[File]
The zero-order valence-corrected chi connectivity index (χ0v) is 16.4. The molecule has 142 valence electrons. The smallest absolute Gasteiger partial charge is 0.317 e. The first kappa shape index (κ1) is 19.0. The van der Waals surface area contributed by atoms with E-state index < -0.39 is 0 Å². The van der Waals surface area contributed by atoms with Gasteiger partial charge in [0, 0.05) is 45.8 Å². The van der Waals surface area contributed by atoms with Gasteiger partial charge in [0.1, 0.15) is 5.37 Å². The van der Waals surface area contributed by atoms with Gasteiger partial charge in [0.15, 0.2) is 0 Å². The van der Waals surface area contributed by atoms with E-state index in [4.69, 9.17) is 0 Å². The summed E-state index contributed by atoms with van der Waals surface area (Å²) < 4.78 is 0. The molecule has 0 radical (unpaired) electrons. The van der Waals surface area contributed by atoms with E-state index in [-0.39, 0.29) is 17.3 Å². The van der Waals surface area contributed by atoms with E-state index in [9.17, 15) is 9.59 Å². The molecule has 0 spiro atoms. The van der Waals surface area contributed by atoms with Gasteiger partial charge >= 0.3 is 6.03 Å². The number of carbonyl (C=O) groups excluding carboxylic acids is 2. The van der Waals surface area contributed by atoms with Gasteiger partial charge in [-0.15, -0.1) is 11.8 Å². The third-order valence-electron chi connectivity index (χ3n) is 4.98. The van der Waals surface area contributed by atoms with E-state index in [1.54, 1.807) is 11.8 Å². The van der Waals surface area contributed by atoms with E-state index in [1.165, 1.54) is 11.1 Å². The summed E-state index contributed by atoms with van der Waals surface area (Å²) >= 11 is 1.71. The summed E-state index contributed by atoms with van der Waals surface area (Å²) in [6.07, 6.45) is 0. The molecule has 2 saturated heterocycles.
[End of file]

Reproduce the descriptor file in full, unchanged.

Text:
The zero-order valence-corrected chi connectivity index (χ0v) is 16.4. The molecule has 142 valence electrons. The smallest absolute Gasteiger partial charge is 0.317 e. The first kappa shape index (κ1) is 19.0. The van der Waals surface area contributed by atoms with E-state index < -0.39 is 0 Å². The van der Waals surface area contributed by atoms with Gasteiger partial charge in [0, 0.05) is 45.8 Å². The van der Waals surface area contributed by atoms with Gasteiger partial charge in [0.1, 0.15) is 5.37 Å². The van der Waals surface area contributed by atoms with Gasteiger partial charge in [0.15, 0.2) is 0 Å². The van der Waals surface area contributed by atoms with E-state index in [4.69, 9.17) is 0 Å². The summed E-state index contributed by atoms with van der Waals surface area (Å²) < 4.78 is 0. The molecule has 0 radical (unpaired) electrons. The van der Waals surface area contributed by atoms with E-state index in [-0.39, 0.29) is 17.3 Å². The van der Waals surface area contributed by atoms with E-state index in [9.17, 15) is 9.59 Å². The molecule has 0 spiro atoms. The van der Waals surface area contributed by atoms with Gasteiger partial charge >= 0.3 is 6.03 Å². The number of carbonyl (C=O) groups excluding carboxylic acids is 2. The van der Waals surface area contributed by atoms with Gasteiger partial charge in [-0.15, -0.1) is 11.8 Å². The third-order valence-electron chi connectivity index (χ3n) is 4.98. The van der Waals surface area contributed by atoms with E-state index in [1.54, 1.807) is 11.8 Å². The van der Waals surface area contributed by atoms with E-state index in [1.165, 1.54) is 11.1 Å². The summed E-state index contributed by atoms with van der Waals surface area (Å²) >= 11 is 1.71. The summed E-state index contributed by atoms with van der Waals surface area (Å²) in [6.07, 6.45) is 0. The molecule has 2 saturated heterocycles.